ACFN Chief Allan Adam notes that “It’s frustrating to be constantly filling the gaps in research and studies that should have already been done. This demonstrates the lack of respect by industry and government to effecting address the First Nations concerns about impacts our Treaty rights and the increases in rare illnesses in our community. We need further independent studies done by internationally credible institutions like the World Health Organization.”

Community health and wellbeing have been in sharp decline. The study reveals a link between the Oil Sands and illness in Fort Chipewyan unlike the 2014 cancer report by Alberta Health Service which simply aggregated limited data.. Indeed, cancer occurrence in Fort Chipewyan is positively associated with the consumption of traditional wild foods, including locally caught fish.

“Communities are facing a double-bind”, says Stephane McLachlan, head researcher for the study. “On one hand, industry, notably the Oil Sands, causes a substantial decline in the health of the environment and ultimately of community members. On the other hand, the existing healthcare services are unable to address these declines in human health. These Indigenous communities are caught in the middle, and the impacts are clear and worrisome.”

Researchers and the community leaders urge further investigation of contaminant concentrations, in addition to the mitigation of existing occurrences. The report also emphasizes continued community-based monitoring and calls for improved risk communication from government and industry. A full copy of the report will be available online at www.onerivernews.ca



Winnipeg, Feb. 17, 2014: Suzanne Patles of the Mi'kmaq Warriors Society, speaking at at Thunderbird House. Photo: Paul S. Graham

Winnipeg, Feb. 17, 2014: Suzanne Patles of the Mi’kmaq Warriors Society, speaking at Thunderbird House. Photo: Paul S. Graham

It is time to “warrior up” according to Suzanne Patles of the Mi’kmaq Warriors Society. She spoke at Thunderbird House in Winnipeg on Feb. 17, 2014 as part of a national tour to raise awareness about the struggle at Elsipogtog First Nation against shale gas fracking and police repression, as well as their ongoing assertion of nationhood.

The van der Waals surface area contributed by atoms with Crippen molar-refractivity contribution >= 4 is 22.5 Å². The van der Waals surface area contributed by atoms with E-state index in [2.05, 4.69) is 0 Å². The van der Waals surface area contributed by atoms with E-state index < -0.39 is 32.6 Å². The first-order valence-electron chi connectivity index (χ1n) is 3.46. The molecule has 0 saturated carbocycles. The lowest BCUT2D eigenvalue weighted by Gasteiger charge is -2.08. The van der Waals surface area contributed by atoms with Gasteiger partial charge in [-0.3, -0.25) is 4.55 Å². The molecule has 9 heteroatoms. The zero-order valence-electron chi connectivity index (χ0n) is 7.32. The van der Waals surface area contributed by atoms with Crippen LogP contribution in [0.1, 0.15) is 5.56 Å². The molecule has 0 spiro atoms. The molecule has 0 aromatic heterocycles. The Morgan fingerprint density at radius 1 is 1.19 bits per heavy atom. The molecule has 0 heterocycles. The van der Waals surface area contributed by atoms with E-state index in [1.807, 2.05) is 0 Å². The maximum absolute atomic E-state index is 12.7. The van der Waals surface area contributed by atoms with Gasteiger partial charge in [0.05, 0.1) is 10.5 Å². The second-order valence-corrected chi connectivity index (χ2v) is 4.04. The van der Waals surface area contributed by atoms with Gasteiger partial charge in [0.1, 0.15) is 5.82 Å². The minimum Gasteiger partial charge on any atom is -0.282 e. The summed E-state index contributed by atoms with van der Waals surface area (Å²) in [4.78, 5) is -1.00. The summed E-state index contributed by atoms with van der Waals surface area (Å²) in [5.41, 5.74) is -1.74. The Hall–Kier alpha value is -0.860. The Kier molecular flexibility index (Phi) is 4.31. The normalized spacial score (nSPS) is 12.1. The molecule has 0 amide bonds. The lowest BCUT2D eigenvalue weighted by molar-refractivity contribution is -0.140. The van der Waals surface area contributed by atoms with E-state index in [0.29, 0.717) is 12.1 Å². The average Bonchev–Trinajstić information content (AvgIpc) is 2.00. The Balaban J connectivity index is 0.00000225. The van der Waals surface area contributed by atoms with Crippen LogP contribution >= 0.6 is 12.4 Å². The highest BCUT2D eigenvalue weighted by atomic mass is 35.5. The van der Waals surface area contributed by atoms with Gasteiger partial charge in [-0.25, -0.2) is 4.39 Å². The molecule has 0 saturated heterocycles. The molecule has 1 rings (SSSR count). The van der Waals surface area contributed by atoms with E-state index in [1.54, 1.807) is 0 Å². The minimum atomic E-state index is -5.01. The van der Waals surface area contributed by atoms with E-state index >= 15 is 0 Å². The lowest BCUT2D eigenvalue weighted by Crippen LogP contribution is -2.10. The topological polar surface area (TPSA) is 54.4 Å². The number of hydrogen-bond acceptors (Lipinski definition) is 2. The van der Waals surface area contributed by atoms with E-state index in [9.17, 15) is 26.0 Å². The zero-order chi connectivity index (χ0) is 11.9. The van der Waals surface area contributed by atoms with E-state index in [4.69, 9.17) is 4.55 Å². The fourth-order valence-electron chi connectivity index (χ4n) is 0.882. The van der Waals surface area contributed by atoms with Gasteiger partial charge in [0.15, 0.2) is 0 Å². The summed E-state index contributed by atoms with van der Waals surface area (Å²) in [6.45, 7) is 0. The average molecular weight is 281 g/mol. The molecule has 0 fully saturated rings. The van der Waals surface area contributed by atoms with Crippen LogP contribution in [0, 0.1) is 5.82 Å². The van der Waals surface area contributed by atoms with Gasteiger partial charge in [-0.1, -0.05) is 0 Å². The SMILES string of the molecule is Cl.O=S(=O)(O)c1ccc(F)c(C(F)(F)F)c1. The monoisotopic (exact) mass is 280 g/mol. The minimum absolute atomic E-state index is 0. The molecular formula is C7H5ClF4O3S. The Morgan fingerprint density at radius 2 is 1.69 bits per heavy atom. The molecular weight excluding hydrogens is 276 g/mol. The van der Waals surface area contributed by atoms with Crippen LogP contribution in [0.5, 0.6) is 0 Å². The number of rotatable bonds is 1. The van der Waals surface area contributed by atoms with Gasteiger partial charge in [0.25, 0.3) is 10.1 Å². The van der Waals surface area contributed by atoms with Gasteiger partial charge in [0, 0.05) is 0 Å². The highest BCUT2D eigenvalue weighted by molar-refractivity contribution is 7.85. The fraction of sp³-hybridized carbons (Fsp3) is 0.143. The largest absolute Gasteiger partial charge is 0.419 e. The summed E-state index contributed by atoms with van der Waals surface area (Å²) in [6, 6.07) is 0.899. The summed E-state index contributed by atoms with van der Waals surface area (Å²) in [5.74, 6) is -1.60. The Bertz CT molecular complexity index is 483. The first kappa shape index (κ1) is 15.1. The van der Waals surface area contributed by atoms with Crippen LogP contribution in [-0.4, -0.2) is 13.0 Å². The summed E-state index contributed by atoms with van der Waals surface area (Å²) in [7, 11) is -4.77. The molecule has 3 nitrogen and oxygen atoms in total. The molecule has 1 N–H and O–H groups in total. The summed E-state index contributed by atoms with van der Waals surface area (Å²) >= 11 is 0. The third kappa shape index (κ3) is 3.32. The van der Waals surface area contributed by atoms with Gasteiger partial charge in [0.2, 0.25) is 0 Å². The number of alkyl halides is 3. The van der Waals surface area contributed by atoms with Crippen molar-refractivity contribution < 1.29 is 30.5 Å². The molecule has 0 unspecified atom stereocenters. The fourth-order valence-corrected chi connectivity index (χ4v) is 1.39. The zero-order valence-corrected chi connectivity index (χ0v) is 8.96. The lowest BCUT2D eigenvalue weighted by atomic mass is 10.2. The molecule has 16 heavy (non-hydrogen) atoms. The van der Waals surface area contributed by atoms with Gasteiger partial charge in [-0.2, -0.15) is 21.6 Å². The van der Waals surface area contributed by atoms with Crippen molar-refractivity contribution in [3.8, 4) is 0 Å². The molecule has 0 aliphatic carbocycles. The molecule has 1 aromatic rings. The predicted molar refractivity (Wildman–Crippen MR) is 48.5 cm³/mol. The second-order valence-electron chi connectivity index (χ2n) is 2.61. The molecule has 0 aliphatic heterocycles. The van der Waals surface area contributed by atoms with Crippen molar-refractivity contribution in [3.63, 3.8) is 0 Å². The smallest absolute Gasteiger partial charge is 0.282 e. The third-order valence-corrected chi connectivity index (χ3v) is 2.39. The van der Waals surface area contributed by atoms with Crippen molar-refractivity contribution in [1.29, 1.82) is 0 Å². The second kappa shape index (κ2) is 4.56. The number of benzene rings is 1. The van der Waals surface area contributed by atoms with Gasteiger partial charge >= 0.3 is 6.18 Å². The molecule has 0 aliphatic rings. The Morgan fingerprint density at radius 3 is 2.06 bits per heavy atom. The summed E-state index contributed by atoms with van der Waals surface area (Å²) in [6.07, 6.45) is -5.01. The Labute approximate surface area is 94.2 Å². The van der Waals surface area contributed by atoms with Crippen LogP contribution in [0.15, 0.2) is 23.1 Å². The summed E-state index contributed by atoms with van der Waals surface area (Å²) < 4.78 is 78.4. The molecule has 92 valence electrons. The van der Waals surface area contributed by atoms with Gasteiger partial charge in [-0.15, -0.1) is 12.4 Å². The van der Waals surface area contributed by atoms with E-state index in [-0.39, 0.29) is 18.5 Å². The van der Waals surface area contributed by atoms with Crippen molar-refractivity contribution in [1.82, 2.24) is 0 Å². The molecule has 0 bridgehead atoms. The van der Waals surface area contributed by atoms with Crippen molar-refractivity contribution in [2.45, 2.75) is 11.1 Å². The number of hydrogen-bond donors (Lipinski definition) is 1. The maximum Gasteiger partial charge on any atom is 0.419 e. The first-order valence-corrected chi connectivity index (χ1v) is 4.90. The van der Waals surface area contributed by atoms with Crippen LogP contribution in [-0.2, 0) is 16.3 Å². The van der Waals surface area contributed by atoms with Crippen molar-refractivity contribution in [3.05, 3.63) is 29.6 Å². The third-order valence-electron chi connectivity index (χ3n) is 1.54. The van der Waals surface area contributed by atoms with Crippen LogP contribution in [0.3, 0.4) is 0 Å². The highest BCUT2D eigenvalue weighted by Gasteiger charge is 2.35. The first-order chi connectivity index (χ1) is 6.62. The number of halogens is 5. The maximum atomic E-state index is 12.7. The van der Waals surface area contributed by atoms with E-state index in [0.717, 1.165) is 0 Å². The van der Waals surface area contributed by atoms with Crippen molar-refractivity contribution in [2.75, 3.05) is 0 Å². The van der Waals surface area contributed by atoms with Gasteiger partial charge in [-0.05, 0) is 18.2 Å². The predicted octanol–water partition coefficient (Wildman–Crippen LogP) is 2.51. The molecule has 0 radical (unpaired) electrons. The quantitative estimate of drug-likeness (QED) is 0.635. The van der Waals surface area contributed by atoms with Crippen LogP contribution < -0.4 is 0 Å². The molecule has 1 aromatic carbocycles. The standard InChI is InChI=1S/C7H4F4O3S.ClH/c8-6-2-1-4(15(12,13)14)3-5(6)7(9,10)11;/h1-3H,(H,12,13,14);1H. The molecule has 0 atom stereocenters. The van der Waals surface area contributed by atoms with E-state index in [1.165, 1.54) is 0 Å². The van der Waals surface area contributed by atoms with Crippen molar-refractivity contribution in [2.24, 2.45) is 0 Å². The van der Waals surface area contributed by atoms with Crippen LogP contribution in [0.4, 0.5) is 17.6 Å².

Their blockade in opposition to shale gas fracking at Elsipogtog First Nation (located in Kent County, New Brunswick) came to national attention on October 17, 2013 when the it was attacked by dozens of RCMP officers armed with assault rifles, pepper spray and dogs.

Forty members of the blockade were arrested, and a number of members of the Mi’kmaq Warriors Society face charges.

Seen at the opening of the video is the Keewatin Otchitchak Traditional Women’s Drum Group, which performed at various times during the evening.

The Winnipeg stop of this national speaking tour was organized by the Council of Canadians-Winnipeg Chapter, Boreal Forest Network, Thunderbird House, Winnipeg-Indigenous Peoples Solidarity Movement, Aboriginal Youth Opportunities and the Canadian Union of Public Employees (CUPE).


October 26, 2013: Diane Orihel, founder and director of the Coalition to Save ELA, speaks to a workshop in Winnipeg on water quality sponsored bu Idle No More Manitoba. Photo: Paul S. Graham

October 26, 2013: Diane Orihel, founder and director of the Coalition to Save ELA, speaks to a workshop in Winnipeg on water quality sponsored by Idle No More Manitoba. Photo: Paul S. Graham

Dr. Diane Orihel is the founder of the Coalition to Save ELA.The Coalition to Save ELA is a nonpartisan group of scientists and citizens concerned about the future of Canada’s Experimental Lakes Area.

Located in northwestern Ontario, the ELA consists of 58 small lakes and their watersheds that have been set aside for research. Since 1968, these lakes have provided scientists with a natural laboratory to study the physical, chemical, and biological processes in living lake ecosystems. Research conducted in the ELA has been critical to maintaining the quality of fresh water in Canada and many other countries.

Last year, the federal government announced plans to close the facility in 2013. Supporters of the ELA mounted a vigorous national and international campaign to maintain federal support. They have been partially successful, insofar as the Ontario government has committed to a short-term agreement to work with Winnipeg’s International Institute for Sustainable Development to spend up to $2 million a year. Under the agreement, IISD will oversee lake monitoring and the federal department of Fisheries and Oceans will continue its remediation work.

Celebrations would be premature. According to Orihel, “it is now illegal to conduct whole eco-system experiments at ELA.” And whole ecosystem experimentation is precisely what put ELA “on the world map,” according to Orihel. And hence, the campaign to save the ELA continues.

Orihel spoke recently at a workshop on water quality and oil fracking. This workshop was sponsored by Idle No More Manitoba as a part of its Red Feather Campaign in solidarity with the people of Elsipogtog, New Brunswick, who have been resisting plans to frack for oil in their territory.

Her topic was “The Five Main threats to Lake Winnipeg.” These threats, in the order in which she presented them, are nutrient pollution. toxic chemicals, climate change, invasive species and the “federal government under the leadership of Stephen Harper.”

I recorded the workshop on Oct. 26, 2013 at Neechi Commons in Winnipeg.